• Connecting with undergraduate students pursuing videography and graphic design who are looking for community-based experience to support your project.
  • Explore free online tools for creating social media graphics (e.g. www.canva.com), free high-quality images without usage rights (e.g. www.unsplash.com), and curating social media content to tell the story of your project (e.g. www.storify).
  • Pursue user-friendly online applications such as powtoon.com to produce an animated informational video to help others talk about the issue.
  1. Don’t reinvent the wheel. Consider other available communication tools and resources that have already been developed by others within your network and beyond.
 
Make use of existing tools and resources

Explore FARE’s website. It is a one-stop shop for policy tools and resources to create healthier food environments in recreational facilities. There you’ll find:
  • FARE.jpgA Policy Readiness tool to identify your community or municipality’s readiness for policy change.
  • Two-page briefs highlighting evidence-based strategies to promote healthy foods and beverages.
  • Successful policy stories documenting the development of healthy food and beverage policies in recreation settings from jurisdictions across Canada and more.
 
COLLABORATE: Achieve more through collective impact
  1. Identify like-minded passionate health promoters who share a common vision. Explore an opportunity to partner on your project and work towards a collective aim.
  2. Identify your key messages, and harness opportunities to work together to disseminate them to the community or municipality you’re working with.
 
Through FARE, the Coalition worked collaboratively with several member organizations, including the Alberta Parks and Recreation Association (ARPA), Alberta Health Services, Dietitians of Canada, Ever Active Schools, and the Eat Play Live Research Project. Collaboration enabled the project to draw on available resources to support community action and implement a more comprehensive community engagement strategy. Watch a webinar we co-presented with the ARPA, “Supporting Wellness in Recreation through Healthy Food Environments,” hosted by the Canadian Recreation and Parks Association.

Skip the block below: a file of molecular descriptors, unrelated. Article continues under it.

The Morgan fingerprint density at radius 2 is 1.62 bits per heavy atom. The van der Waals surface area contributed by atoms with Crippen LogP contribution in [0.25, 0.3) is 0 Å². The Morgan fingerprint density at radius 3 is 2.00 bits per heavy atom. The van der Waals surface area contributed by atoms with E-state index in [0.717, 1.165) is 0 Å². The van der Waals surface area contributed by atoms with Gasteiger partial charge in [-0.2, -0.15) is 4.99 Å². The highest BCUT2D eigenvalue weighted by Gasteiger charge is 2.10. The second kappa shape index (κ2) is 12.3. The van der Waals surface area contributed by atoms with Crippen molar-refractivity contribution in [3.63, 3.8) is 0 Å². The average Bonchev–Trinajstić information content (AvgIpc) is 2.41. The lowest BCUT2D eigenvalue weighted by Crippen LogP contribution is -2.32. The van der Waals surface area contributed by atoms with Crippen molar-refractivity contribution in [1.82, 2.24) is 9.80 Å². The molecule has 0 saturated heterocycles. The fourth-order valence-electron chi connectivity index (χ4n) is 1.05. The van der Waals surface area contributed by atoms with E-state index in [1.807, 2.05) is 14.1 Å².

whats-next.jpg
 
What’s next?
 
Facilitating the use of policy to make healthier eating easier in recreational facilities was a strategic priority of the Coalition in 2015-2016. Work will continue in this area this year.
 
Policy change can be a slow and lengthy process but it is well worth the effort! Throughout my participation in this project, I had the privilege to learn about and connect with other dietitians and health promoters dedicated to addressing this issue across Canada, from British Columbia to Saskatchewan, to Newfoundland and Labrador. Making healthier eating easier in recreational facilities remains front of mind for many and there is more work to be done!
 
Striving to effect change on our own can be quite the feat. Instead, if we are open to engaging, innovating, and collaborating we may find a greater world of opportunity at our fingertips to break out of the mold and support lasting change.
 
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Editor’s note: Starting in the fall of 2016, Coalition and community members were challenged to voice their support for healthier food and beverages in recreation facilities through the #HealthyRecFood Challenge on Twitter. Take a peak - and take the challenge! You can also watch this video to find out why it is important to have healthy food options in recreation facilities.
 
Have comments or questions for Ashley? Leave them in the comments section below!
 
 
  1. Thanks for sharing these pearls acquired from your time on the FARE project, Ashley. Many ideas and resources are useful so much of our collective work!

    Thanks for sharing.
    Karen